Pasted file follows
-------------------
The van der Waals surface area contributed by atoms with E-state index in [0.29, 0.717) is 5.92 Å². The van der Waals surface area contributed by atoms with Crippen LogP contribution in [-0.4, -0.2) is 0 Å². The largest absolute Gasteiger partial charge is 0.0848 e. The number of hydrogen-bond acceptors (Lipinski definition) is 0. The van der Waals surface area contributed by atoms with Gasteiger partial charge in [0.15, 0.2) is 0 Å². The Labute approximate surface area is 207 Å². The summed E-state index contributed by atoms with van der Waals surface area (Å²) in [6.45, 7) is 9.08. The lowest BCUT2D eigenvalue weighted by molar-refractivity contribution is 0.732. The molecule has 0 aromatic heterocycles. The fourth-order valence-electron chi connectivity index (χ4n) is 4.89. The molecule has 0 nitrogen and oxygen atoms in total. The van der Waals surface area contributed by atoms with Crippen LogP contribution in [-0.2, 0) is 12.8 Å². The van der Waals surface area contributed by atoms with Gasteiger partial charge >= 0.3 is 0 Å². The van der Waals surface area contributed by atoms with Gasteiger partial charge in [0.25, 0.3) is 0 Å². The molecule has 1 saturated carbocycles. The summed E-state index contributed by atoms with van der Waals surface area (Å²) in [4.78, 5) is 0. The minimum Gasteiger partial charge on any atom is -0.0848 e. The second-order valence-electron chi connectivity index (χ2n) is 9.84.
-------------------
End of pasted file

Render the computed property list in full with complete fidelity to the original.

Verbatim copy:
The van der Waals surface area contributed by atoms with E-state index in [0.29, 0.717) is 5.92 Å². The van der Waals surface area contributed by atoms with Crippen LogP contribution in [-0.4, -0.2) is 0 Å². The largest absolute Gasteiger partial charge is 0.0848 e. The number of hydrogen-bond acceptors (Lipinski definition) is 0. The van der Waals surface area contributed by atoms with Gasteiger partial charge in [0.15, 0.2) is 0 Å². The Labute approximate surface area is 207 Å². The summed E-state index contributed by atoms with van der Waals surface area (Å²) in [6.45, 7) is 9.08. The lowest BCUT2D eigenvalue weighted by molar-refractivity contribution is 0.732. The molecule has 0 aromatic heterocycles. The fourth-order valence-electron chi connectivity index (χ4n) is 4.89. The molecule has 0 nitrogen and oxygen atoms in total. The van der Waals surface area contributed by atoms with Crippen LogP contribution in [-0.2, 0) is 12.8 Å². The van der Waals surface area contributed by atoms with Gasteiger partial charge >= 0.3 is 0 Å². The van der Waals surface area contributed by atoms with Gasteiger partial charge in [0.25, 0.3) is 0 Å². The molecule has 1 saturated carbocycles. The summed E-state index contributed by atoms with van der Waals surface area (Å²) in [4.78, 5) is 0. The minimum Gasteiger partial charge on any atom is -0.0848 e. The second-order valence-electron chi connectivity index (χ2n) is 9.84.